The five species of Pacific salmon that inhabit the rivers and streams of the Tongass fuel the economy of Southeast Alaska and are an essential part this region’s culture. Past logging practices were detrimental to salmon habitats because surrounding trees and even those lying across stream beds were removed. Forest Service biologists and local conservationists later realized the woody debris in and along the rivers and streams had its purpose. These logs create important habitat for salmon spawning when they are adults and provide cover for young salmon. They also have important ecological functions that can be hard to predict. For example, the logs that lie across creeks like Twelvemile catch and trap dead salmon that are washed downstream, and help fuel the nutrient and food cycles of the aquatic ecosystem.
Over the years, the Sitka Conservation Society, the National Forest Foundation, the U.S. Forest Service, The Nature Conservancy, Trout Unlimited, and our communities have worked in partnership to focus on restoration projects that can return these streams to their original condition. This summer, enthusiastic Stream Team students, high school interns, and teams of scientists were out in the waters, observing the habitats to find out what has worked well in the restoration process and what can be improved. This adaptive management testing, or post-restoration monitoring, is funded by the Forest Service, National Forest Foundation and members of the Sitka Conservation Society.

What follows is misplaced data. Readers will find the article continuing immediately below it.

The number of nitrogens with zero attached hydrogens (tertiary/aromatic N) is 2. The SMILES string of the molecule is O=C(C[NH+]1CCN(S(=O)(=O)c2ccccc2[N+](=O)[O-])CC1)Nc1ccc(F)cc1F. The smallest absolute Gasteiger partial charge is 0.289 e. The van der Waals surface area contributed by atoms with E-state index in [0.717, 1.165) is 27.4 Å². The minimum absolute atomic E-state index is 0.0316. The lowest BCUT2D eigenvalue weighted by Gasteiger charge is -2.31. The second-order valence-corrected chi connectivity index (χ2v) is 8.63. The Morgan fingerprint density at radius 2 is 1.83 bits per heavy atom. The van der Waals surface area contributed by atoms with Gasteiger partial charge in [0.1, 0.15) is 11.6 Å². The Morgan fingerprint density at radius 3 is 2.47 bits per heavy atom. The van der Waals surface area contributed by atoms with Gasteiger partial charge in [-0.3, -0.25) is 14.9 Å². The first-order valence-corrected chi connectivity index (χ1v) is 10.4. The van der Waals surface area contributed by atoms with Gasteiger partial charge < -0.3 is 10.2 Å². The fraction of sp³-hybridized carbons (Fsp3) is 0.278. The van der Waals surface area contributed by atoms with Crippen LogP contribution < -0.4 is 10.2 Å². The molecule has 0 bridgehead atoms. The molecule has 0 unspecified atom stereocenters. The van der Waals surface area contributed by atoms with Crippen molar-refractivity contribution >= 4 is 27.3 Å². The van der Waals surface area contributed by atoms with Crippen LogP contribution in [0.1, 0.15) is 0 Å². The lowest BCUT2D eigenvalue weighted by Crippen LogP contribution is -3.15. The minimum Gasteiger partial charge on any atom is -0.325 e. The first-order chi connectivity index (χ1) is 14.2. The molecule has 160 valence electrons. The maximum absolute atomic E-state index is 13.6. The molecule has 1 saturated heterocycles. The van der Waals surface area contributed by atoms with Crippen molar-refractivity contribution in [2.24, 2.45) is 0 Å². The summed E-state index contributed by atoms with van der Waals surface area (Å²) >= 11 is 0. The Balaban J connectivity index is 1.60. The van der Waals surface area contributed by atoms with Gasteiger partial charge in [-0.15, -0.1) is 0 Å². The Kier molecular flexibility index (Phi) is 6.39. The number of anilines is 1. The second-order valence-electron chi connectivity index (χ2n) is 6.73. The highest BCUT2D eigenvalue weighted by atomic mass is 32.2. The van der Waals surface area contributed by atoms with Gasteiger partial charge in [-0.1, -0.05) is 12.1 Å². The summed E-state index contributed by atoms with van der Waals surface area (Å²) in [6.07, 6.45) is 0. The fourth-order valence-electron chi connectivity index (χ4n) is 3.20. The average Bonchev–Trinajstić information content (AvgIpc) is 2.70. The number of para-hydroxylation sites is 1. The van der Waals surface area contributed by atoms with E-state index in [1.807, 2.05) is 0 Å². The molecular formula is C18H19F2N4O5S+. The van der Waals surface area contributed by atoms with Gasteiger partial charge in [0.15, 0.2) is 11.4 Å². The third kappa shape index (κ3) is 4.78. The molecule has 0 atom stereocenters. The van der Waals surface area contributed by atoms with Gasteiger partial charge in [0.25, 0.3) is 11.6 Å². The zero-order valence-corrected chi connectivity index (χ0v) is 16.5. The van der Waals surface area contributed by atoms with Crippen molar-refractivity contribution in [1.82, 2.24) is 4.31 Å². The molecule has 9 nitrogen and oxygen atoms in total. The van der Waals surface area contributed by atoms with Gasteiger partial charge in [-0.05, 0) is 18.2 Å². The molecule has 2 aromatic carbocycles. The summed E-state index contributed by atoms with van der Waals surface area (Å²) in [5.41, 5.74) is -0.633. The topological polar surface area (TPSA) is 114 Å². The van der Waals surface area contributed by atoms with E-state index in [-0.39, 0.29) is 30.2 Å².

The work on Twelvemile Creek has helped more than just the returning coho salmon, however. The internship program has given high school students the chance to participate in the research and get on-the-job training and exposure to fisheries research. Upon completion of the internship, students may receive scholarships for the University of Alaska Southeast’s fisheries technician program.